Monday, April 6, 2015

Simon vs. the Homo Sapiens Agenda Review

Simon vs. the Homo Sapiens Agenda by Becky Albertalli
Release Date: April 7, 2015
Publisher: Balzer & Bray
Pages: 320
Keywords: first love, LGBT, friendship
Format Read: ARC via publisher (thank you!)
Goodreads | Buy It!
Sixteen-year-old and not-so-openly gay Simon Spier prefers to save his drama for the school musical. But when an email falls into the wrong hands, his secret is at risk of being thrust into the spotlight. Now Simon is actually being blackmailed: if he doesn’t play wingman for class clown Martin, his sexual identity will become everyone’s business. Worse, the privacy of Blue, the pen name of the boy he’s been emailing, will be compromised.
With some messy dynamics emerging in his once tight-knit group of friends, and his email correspondence with Blue growing more flirtatious every day, Simon’s junior year has suddenly gotten all kinds of complicated. Now, change-averse Simon has to find a way to step out of his comfort zone before he’s pushed out—without alienating his friends, compromising himself, or fumbling a shot at happiness with the most confusing, adorable guy he’s never met.
I don't really have a ton to say about the cover I don't think. No strong opinions one way or the other.

Oh, let me count the ways.
1. The romance — Simon is having his first real romance entirely through email, which is kind of cool because now that's the "archaic" communication form. They don't text or call to protect each other's identities, but as the story progresses, they both realize they are ready for something more and something real.
2. The friendship — Wow, were these friendships complicated, realistic, and well-thought out. Nick, Abby, and Leah help Simon through the rough times he faces at school when all hell breaks loose. There's also the fact that Simon now has to tell his best friends he's gay — which is no easy feat. He's tired of coming out. And brings up an excellent point why straight people don't have to come out after his parents celebrate seemingly strange milestones in his life and he gets embarrassed.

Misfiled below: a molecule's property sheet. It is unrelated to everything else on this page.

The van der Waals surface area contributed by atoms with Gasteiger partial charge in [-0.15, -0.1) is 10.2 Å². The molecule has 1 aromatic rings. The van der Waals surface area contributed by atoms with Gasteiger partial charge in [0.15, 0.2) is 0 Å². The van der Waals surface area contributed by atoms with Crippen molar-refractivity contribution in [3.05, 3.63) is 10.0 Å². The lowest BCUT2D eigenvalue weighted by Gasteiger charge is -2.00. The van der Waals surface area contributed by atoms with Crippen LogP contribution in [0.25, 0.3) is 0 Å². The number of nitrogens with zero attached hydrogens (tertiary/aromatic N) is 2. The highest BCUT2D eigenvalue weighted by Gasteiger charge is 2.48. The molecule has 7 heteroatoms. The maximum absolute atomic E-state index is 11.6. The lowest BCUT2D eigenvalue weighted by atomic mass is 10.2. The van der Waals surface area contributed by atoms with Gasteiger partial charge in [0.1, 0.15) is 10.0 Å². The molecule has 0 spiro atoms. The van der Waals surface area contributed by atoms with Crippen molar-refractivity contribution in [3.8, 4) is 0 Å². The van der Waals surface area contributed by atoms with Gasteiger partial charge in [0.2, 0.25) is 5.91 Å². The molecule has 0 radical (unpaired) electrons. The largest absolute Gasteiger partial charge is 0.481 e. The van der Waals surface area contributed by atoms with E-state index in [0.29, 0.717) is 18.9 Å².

But the friendships are truly what make this book. My best friend came out in high school, and I know how scared he was to tell me, afraid it would ruin the foundation we had built our friendship on the last few years. Watching Simon struggle with the same thing made my heart ache and I wanted to hug him and be his real life friend even though, you know, he's in a book.
3. The dialogue — It's like the author time-warped straight back to high school and recorded down what all these kids are saying. There was funny, awkward, cute, straight up weird, and everything in between. No matter the gender or orientation, I felt like I knew every kid in the book and connected with them as teenagers rather than fictional people.

I want to say none. Really. I did have a tiny issue for like a half second about how fast Simon changed his mind about this one guy, but then I was like, that's high school! Truly, kids change their minds all the time and go back and forth on decisions, and as soon as I realized that, that reservation just shot right out.

At the beginning, I had no clue who Blue was, and I really liked that. As the story progressed, I found myself guessing at every single character, thinking that it could be them! But, I was able to figure it out before the character was revealed. Even so, I still loved it, and knowing a bit before didn't make me sad or disappointed. In fact, it almost made me more excited to keep reading and see Simon's reaction.

This is an important book for bringing up LGBT issues and lifestyle to both those who have questions about it and those who are a part of it. Because people are people, and everyone's just looking for love. It was an abordable, hopeful story about what everyone really wants out of life. And oreos.

1 comment:

  1. Everything you said is perfect! I completely agree. I'm also usually disappointed when I figure out who the mystery character is before it's revealed, but in this case, I was so excited for Simon to meet him! I loved this one. Great review!


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